[Cleage] For the most part they are in a process of change because they have been the privileged element in the black community. They have had certain, you know, privileges that the majority of black people haven’t had, but most middle-class black people are coming home.

They don’t have any place out there anymore. They can’t stay. They are identifying, they are trying to become a part of this revolution, they are trying to give their skills to it, and this is true with the college students, black college students, around the country.

On most college campuses in the past, black college students, you know, where they were at an integrated college, they wouldn’t even speak to each other because they were in the process of integration and they were so dedicated to it. Now on every college campus across the country, now black students have black associations, black student associations. Ivy League colleges — Yale, Harvard, all of them.

Black students are on a campus, but they are getting ready to get back in the black community and serve black people. Now this means a whole new generation of what would ordinarily be considered middle-class black people are dedicated to the struggle, committed to it, are going back into the black community as participants in the black revolution, so there is going to be a whole new kind of black middle class.

Next summer

[Herrington] One final thing — yes or no. … I would like to boil down two weeks of talks with you, Reverend Cleage. If there is a major disturbance this summer, it will or will not come from the black community?

[Cleage] It is my honest opinion, if there is a major disturbance in Detroit this summer, it will come from the white community, but the black community will defend itself.

[Fyffe] Gentlemen, our time is up. Our thanks to the Reverend Albert Cleage, chairman of the Federation for Self-determination, for being our guest today on “Spotlight” and for sharing with us his views on Black Power and black nationalism.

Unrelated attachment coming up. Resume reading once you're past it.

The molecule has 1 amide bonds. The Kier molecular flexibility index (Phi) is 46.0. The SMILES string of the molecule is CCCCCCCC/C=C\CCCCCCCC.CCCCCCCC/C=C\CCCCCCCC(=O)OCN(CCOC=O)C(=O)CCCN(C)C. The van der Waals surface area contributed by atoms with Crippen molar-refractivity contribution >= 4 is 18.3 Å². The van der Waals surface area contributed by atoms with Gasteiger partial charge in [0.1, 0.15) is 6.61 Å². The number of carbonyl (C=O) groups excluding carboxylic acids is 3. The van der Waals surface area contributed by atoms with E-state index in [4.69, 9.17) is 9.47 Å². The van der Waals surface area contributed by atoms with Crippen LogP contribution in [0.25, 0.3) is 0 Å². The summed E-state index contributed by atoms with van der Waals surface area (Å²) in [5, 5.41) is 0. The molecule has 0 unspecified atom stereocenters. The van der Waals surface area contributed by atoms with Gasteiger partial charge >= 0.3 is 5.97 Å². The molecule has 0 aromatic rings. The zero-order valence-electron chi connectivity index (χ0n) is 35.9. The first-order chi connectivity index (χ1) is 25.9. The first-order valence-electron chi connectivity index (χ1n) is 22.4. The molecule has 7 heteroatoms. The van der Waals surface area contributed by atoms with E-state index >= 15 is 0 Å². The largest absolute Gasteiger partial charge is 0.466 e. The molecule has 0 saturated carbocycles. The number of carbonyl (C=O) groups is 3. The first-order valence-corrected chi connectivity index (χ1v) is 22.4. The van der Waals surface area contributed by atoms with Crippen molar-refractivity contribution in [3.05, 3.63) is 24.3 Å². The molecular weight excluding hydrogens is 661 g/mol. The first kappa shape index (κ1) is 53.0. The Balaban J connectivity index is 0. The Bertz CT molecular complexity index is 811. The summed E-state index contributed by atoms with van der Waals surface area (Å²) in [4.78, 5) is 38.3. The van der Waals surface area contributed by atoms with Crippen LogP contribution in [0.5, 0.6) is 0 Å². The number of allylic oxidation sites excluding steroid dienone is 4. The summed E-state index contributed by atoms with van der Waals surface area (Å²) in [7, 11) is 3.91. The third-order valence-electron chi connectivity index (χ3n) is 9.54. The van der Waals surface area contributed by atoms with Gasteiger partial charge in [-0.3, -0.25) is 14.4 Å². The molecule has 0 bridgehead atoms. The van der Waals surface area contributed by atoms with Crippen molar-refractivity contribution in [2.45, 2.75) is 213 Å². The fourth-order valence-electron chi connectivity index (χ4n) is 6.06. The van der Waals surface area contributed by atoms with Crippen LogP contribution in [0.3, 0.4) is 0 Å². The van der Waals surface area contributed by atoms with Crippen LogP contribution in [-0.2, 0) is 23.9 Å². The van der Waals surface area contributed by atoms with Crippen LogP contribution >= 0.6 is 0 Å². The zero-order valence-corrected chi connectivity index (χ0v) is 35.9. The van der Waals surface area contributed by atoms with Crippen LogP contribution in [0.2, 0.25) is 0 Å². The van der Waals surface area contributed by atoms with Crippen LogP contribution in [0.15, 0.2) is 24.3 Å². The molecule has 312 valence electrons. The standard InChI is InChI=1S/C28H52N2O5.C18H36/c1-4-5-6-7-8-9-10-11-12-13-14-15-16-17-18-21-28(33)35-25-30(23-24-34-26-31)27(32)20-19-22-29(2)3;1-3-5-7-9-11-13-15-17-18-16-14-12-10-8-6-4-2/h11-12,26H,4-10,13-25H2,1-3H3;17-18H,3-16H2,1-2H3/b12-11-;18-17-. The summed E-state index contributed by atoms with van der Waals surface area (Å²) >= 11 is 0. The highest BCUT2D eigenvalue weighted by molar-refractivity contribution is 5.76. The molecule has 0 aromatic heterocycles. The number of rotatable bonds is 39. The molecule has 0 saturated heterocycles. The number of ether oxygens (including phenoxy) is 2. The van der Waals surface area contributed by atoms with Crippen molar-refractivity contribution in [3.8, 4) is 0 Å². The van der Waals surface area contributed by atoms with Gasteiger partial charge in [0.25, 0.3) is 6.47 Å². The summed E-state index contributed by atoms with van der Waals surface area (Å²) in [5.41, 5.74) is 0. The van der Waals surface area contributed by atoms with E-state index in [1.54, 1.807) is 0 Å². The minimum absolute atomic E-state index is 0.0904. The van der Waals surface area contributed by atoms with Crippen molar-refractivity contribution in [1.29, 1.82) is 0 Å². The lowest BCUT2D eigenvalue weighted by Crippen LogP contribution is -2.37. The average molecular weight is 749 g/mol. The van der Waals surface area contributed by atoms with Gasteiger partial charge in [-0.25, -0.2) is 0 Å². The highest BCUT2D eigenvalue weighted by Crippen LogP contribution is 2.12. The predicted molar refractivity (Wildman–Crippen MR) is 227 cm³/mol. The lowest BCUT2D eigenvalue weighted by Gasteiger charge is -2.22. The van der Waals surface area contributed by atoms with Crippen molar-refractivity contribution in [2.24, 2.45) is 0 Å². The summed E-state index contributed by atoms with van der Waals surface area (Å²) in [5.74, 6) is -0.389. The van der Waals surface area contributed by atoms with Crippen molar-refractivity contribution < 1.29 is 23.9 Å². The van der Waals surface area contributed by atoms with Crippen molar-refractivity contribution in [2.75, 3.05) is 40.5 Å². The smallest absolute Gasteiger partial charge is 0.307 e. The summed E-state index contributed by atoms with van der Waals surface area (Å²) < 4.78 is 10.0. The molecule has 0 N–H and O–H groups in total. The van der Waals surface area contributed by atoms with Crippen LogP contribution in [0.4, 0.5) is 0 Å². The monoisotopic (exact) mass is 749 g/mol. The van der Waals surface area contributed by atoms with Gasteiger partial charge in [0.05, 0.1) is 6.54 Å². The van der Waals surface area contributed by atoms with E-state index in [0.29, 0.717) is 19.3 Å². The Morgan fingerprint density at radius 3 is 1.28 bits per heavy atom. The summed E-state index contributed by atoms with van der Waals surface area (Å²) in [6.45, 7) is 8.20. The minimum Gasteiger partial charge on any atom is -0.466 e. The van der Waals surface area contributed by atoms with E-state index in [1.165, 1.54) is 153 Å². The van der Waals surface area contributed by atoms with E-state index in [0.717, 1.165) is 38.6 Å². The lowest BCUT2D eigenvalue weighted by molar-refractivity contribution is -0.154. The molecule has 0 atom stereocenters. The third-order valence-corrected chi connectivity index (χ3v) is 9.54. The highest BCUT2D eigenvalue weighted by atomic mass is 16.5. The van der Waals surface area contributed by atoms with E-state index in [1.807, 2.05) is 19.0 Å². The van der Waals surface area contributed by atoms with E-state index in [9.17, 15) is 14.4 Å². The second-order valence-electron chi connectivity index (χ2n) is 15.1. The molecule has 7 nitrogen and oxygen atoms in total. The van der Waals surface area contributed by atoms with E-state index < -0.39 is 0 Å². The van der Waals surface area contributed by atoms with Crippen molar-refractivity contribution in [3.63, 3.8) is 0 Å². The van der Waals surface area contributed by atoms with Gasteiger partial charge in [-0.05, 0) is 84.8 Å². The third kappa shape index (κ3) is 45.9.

Our thanks, too, to our panel of reporters: Barney Morris, Bob Maher and Jim Herrington. Please remember, the questions of our reporters do not necessarily reflect their point of view; it’s their way of getting the story.

* * *

This series would not have been possible without the kind and generous assistance of the following persons and institutions:

For the history of Jaramogi Agyeman and the Shrines of the Black Madonna during the 1960s, PAOCC Cardinals Nandi (Barbara) Martin and Karamo Omari (Ron Hewitt), Grace Boggs, Dr. Karl D. Gregory, U. S. Rep. Carolyn Cheeks Kilpatrick, William W. (Billy) Smith, Mwalimu Edward Vaughn, Kristin Cleage Williams and Baba Malik Yakini.

For the history and photos of “Spotlight,” Nancy Callaway Fyffe, Jim Herrington, Chuck Stokes and the Burton Historical Collection, Detroit Public Library.

For photographs and documents of Jaramogi Agyeman and the Shrine, the Jaramogi Abebe Agyeman Archives, headed by Kristin Cleage Williams; Imani Karega (Melanie Roby); the Library of Congress’ prints and photographs division; the Lyndon Baines Johnson Library and Museum archives, Austin, Tex.; the Walter P. Reuther Library, Wayne State University, Detroit; and Mr. Smith.

For photo enhancements, Kristin Cleage Williams.

For copyediting and proofreading, Eddie B. Allen, Jr. Sala Andaiye, Wende Berry, Peter Goldman, H.R. Lewis and Baba Yakini.

Finally, for inspiring this series, we would like to thank Cardinal Baye Keita Okhuyia (Frank Landy), editor of The Black Slate Digest. — PL.

Copyright © 2008 by Paul Lee